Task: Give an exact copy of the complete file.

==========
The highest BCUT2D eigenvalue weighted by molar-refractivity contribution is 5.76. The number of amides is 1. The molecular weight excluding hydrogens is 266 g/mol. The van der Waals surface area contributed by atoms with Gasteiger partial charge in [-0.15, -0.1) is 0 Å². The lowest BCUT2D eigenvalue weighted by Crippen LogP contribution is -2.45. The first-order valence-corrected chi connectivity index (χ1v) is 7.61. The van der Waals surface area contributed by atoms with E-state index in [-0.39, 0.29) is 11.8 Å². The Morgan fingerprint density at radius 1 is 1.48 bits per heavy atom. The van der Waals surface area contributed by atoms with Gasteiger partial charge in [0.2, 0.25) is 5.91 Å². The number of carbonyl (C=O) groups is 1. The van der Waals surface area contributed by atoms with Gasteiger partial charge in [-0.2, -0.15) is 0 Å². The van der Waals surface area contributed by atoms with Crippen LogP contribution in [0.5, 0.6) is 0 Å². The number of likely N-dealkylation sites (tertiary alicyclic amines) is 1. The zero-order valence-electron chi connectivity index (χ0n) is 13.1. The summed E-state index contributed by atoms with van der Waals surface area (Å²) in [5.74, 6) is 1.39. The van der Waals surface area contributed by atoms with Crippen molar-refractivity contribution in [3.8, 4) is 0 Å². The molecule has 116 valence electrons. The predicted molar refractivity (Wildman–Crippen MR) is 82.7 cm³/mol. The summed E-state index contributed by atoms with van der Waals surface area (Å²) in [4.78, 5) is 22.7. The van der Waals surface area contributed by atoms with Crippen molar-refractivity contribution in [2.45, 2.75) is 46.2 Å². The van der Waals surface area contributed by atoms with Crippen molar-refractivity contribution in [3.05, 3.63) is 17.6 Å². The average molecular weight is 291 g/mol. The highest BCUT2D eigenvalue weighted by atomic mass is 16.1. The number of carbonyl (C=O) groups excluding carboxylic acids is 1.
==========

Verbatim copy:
The highest BCUT2D eigenvalue weighted by molar-refractivity contribution is 5.76. The number of amides is 1. The molecular weight excluding hydrogens is 266 g/mol. The van der Waals surface area contributed by atoms with Gasteiger partial charge in [-0.15, -0.1) is 0 Å². The lowest BCUT2D eigenvalue weighted by Crippen LogP contribution is -2.45. The first-order valence-corrected chi connectivity index (χ1v) is 7.61. The van der Waals surface area contributed by atoms with E-state index in [-0.39, 0.29) is 11.8 Å². The Morgan fingerprint density at radius 1 is 1.48 bits per heavy atom. The van der Waals surface area contributed by atoms with Gasteiger partial charge in [0.2, 0.25) is 5.91 Å². The number of carbonyl (C=O) groups is 1. The van der Waals surface area contributed by atoms with Gasteiger partial charge in [-0.2, -0.15) is 0 Å². The van der Waals surface area contributed by atoms with Crippen LogP contribution in [0.5, 0.6) is 0 Å². The number of likely N-dealkylation sites (tertiary alicyclic amines) is 1. The zero-order valence-electron chi connectivity index (χ0n) is 13.1. The summed E-state index contributed by atoms with van der Waals surface area (Å²) in [5.74, 6) is 1.39. The van der Waals surface area contributed by atoms with Crippen molar-refractivity contribution in [3.8, 4) is 0 Å². The molecule has 116 valence electrons. The predicted molar refractivity (Wildman–Crippen MR) is 82.7 cm³/mol. The summed E-state index contributed by atoms with van der Waals surface area (Å²) in [4.78, 5) is 22.7. The van der Waals surface area contributed by atoms with Crippen molar-refractivity contribution in [2.45, 2.75) is 46.2 Å². The van der Waals surface area contributed by atoms with Crippen molar-refractivity contribution in [3.05, 3.63) is 17.6 Å². The average molecular weight is 291 g/mol. The highest BCUT2D eigenvalue weighted by atomic mass is 16.1. The number of carbonyl (C=O) groups excluding carboxylic acids is 1.